Big Red Country

Big Red Country 1 Amy MarinelliCome harvest time, Richard Pisacano is one tough man to nail down, as this Long Island native pursues the quintessential grape with fervor and skill few can match. During high school, he worked among founding vintners at the Jamesport, Pindar and Palmer wineries and at Island Vineyard. At the tender age of 21, Pisacano bought land and planted a vineyard of his own. On those 17-acres of mostly chardonnay vines, he helped pioneer innovations such as bird netting and permanent cover crops between rows, and he quickly built a reputation as one of Long Island’s most respected—and committed—growers: “I’ve missed weddings and fishing trips because the grapes always come first.”

The oft-stated cliché that wine is made in the field, not the cellar, holds special relevance for Pisacano, a grape-grower before he is a winemaker. “He has raised the bar for fruit quality by his intuitive understanding of the vine’s needs and his commitment to exact management,” says Larry Perrine, partner and CEO of Channing Daughters Winery in Bridgehampton, who called Pisacano “one of a handful of truly excellent vineyard managers on Long Island.” This ability to empathize with the maturing vineyard—call him the grape whisperer—may be Pisacano’s greatest asset, according to longtime collaborator, Roman Roth, who creates wines for Roanoke, as well as Wölffer Estate and the Grapes of Roth. “He has a great feeling and understanding of the needs of the vines to produce superlative wine.”

Still, if 10 years as vineyard manager at Wölffer Estate in Sagaponack were not challenge enough for Pisacano, this tall, stocky, brown-haired vintner pursued the oenological siren of hearty regional reds by defiantly planting only red varieties on his 10 acres of land near Riverhead in 2000. Skeptics may scoff. Some even suggest the East End of Long Island is maturing into a white wine region, but since the first 2003 estate release, Pisacano and those big reds have vindicated his faith in the North Fork.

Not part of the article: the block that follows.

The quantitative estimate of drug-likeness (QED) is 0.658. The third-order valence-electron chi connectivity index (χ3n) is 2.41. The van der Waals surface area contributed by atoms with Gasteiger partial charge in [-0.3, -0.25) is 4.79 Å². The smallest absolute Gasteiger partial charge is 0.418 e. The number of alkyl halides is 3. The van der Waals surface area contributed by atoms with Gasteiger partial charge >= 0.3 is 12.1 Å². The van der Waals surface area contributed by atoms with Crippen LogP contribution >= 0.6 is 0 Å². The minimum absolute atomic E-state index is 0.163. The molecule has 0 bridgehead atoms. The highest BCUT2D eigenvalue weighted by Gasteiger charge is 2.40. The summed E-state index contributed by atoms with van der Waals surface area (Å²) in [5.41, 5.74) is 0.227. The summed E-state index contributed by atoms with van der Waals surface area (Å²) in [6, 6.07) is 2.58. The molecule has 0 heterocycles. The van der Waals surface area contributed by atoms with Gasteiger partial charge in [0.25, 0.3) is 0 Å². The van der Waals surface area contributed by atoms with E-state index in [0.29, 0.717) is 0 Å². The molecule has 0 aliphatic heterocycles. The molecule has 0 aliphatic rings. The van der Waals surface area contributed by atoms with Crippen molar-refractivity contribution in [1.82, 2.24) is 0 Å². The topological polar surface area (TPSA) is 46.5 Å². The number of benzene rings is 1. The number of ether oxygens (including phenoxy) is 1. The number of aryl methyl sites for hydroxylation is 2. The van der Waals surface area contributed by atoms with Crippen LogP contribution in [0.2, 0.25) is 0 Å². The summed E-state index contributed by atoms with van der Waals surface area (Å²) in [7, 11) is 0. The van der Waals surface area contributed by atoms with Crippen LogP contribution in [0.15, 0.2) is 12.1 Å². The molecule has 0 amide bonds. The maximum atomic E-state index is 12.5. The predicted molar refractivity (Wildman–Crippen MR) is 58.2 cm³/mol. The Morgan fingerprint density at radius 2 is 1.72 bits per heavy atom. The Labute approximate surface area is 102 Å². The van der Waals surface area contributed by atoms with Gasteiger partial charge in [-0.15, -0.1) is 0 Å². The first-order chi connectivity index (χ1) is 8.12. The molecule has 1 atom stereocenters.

As for hopes of harvesting today, he scans the gray, late-October skies over his Roanoke Vineyard and gives a quiet, unassuming, “Not yet.”

“Red grapes are more expensive to produce and less forgiving,” he says, “but now I’m picking as late as November.” At 45 and with decades of experience, rain doesn’t keep Pisacano awake at night anymore. He departs for responsibilities at Wölffer as Gabby, his hard-working father remains at Roanoke, hoping for sunshine. “I’m bored,” says the spry septuagenarian with hands as gnarled as the vines, while rain falls on the two rows of grapes he tends. A fine mesh net protects them from hungry pests. As for a working relationship with his son, Gabby says, “Sometimes when I’m out in the vineyard, Richie asks me, ‘Why are you doing that to the vines,’ and I say ‘because that’s what my grandfather taught me to do.’”

“My father loves pruning vines in two feet of snow,” Pisacano laughs. Perhaps that undeniable fascination for robust wines of the darker persuasion might be due to generations of Italian genes, but his cabernet sauvignon, merlot and cabernet franc vines are still relatively young. Visits to the red wine regions of Bordeaux, Napa and Mendoza in Argentina offered further inspiration, Pisacano says, “But I don’t believe that great wine requires old vines, especially in the North Fork’s sandy subsoil.” These vinifera adolescents have an exuberance he restrains and directs. “I try to balance the vineyard in clear, poised tones of a symphony. From winter pruning to harvest, all the work is done by hand, so I know every vine. In spring, I look for robust bud-break with an even distribution of young shoots, and an explosion of flowers at bloom. Hedging and leaf removal keep the vine trim and the fruit exposed to heat and light. At veraison [when the grapes begin to change color] we practice crop thinning for even ripening of the fruit.”